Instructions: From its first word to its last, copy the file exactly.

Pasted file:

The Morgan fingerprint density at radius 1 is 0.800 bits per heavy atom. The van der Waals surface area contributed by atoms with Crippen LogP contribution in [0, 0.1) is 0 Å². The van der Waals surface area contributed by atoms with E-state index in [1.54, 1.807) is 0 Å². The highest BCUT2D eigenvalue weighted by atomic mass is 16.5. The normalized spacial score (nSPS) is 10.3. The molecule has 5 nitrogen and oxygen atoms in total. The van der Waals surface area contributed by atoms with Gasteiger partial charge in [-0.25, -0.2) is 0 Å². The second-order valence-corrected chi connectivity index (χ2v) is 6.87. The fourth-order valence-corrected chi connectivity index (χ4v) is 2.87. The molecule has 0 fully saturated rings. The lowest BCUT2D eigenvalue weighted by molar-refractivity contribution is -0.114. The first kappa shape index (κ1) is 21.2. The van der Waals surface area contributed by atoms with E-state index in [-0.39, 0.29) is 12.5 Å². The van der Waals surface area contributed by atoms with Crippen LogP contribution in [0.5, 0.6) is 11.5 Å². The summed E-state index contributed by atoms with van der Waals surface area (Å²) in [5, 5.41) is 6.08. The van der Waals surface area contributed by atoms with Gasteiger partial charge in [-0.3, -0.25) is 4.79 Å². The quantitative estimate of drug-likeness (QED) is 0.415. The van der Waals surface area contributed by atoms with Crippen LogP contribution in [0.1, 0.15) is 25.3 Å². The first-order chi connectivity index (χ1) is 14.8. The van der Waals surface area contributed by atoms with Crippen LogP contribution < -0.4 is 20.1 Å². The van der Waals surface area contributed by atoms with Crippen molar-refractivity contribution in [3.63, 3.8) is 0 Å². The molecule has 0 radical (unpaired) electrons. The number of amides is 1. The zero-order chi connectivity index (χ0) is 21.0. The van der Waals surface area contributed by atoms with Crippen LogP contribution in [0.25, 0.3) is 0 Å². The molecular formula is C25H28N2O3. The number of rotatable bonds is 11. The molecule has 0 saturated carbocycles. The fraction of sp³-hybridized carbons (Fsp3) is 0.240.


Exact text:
The Morgan fingerprint density at radius 1 is 0.800 bits per heavy atom. The van der Waals surface area contributed by atoms with Crippen LogP contribution in [0, 0.1) is 0 Å². The van der Waals surface area contributed by atoms with E-state index in [1.54, 1.807) is 0 Å². The highest BCUT2D eigenvalue weighted by atomic mass is 16.5. The normalized spacial score (nSPS) is 10.3. The molecule has 5 nitrogen and oxygen atoms in total. The van der Waals surface area contributed by atoms with Gasteiger partial charge in [-0.25, -0.2) is 0 Å². The second-order valence-corrected chi connectivity index (χ2v) is 6.87. The fourth-order valence-corrected chi connectivity index (χ4v) is 2.87. The molecule has 0 fully saturated rings. The lowest BCUT2D eigenvalue weighted by molar-refractivity contribution is -0.114. The first kappa shape index (κ1) is 21.2. The van der Waals surface area contributed by atoms with E-state index in [-0.39, 0.29) is 12.5 Å². The van der Waals surface area contributed by atoms with Crippen LogP contribution in [0.5, 0.6) is 11.5 Å². The summed E-state index contributed by atoms with van der Waals surface area (Å²) in [5, 5.41) is 6.08. The van der Waals surface area contributed by atoms with Gasteiger partial charge in [-0.3, -0.25) is 4.79 Å². The quantitative estimate of drug-likeness (QED) is 0.415. The van der Waals surface area contributed by atoms with Crippen LogP contribution in [0.1, 0.15) is 25.3 Å². The first-order chi connectivity index (χ1) is 14.8. The van der Waals surface area contributed by atoms with Crippen LogP contribution < -0.4 is 20.1 Å². The van der Waals surface area contributed by atoms with Crippen molar-refractivity contribution in [3.63, 3.8) is 0 Å². The molecule has 0 radical (unpaired) electrons. The number of amides is 1. The zero-order chi connectivity index (χ0) is 21.0. The van der Waals surface area contributed by atoms with Crippen LogP contribution in [0.25, 0.3) is 0 Å². The molecular formula is C25H28N2O3. The number of rotatable bonds is 11. The molecule has 0 saturated carbocycles. The fraction of sp³-hybridized carbons (Fsp3) is 0.240.